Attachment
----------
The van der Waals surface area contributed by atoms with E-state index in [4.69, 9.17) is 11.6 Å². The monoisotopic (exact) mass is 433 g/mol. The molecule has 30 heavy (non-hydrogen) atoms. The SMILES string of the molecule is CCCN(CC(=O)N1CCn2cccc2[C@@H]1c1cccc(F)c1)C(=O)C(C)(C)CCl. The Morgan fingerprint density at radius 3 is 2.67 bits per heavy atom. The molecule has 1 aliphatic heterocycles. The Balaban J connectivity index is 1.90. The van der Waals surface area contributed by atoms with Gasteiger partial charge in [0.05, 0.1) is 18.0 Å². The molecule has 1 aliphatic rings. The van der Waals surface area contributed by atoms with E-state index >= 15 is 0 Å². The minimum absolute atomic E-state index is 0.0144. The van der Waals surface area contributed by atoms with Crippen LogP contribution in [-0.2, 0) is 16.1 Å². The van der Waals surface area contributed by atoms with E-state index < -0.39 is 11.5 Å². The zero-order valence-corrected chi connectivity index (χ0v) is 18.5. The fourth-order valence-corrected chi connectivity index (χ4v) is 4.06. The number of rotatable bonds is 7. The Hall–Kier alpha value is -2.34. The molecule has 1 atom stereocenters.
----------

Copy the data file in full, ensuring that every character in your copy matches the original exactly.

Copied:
The van der Waals surface area contributed by atoms with E-state index in [4.69, 9.17) is 11.6 Å². The monoisotopic (exact) mass is 433 g/mol. The molecule has 30 heavy (non-hydrogen) atoms. The SMILES string of the molecule is CCCN(CC(=O)N1CCn2cccc2[C@@H]1c1cccc(F)c1)C(=O)C(C)(C)CCl. The Morgan fingerprint density at radius 3 is 2.67 bits per heavy atom. The molecule has 1 aliphatic heterocycles. The Balaban J connectivity index is 1.90. The van der Waals surface area contributed by atoms with Gasteiger partial charge in [0.05, 0.1) is 18.0 Å². The molecule has 1 aliphatic rings. The van der Waals surface area contributed by atoms with E-state index >= 15 is 0 Å². The minimum absolute atomic E-state index is 0.0144. The van der Waals surface area contributed by atoms with Crippen LogP contribution in [-0.2, 0) is 16.1 Å². The van der Waals surface area contributed by atoms with E-state index < -0.39 is 11.5 Å². The zero-order valence-corrected chi connectivity index (χ0v) is 18.5. The fourth-order valence-corrected chi connectivity index (χ4v) is 4.06. The number of rotatable bonds is 7. The Hall–Kier alpha value is -2.34. The molecule has 1 atom stereocenters.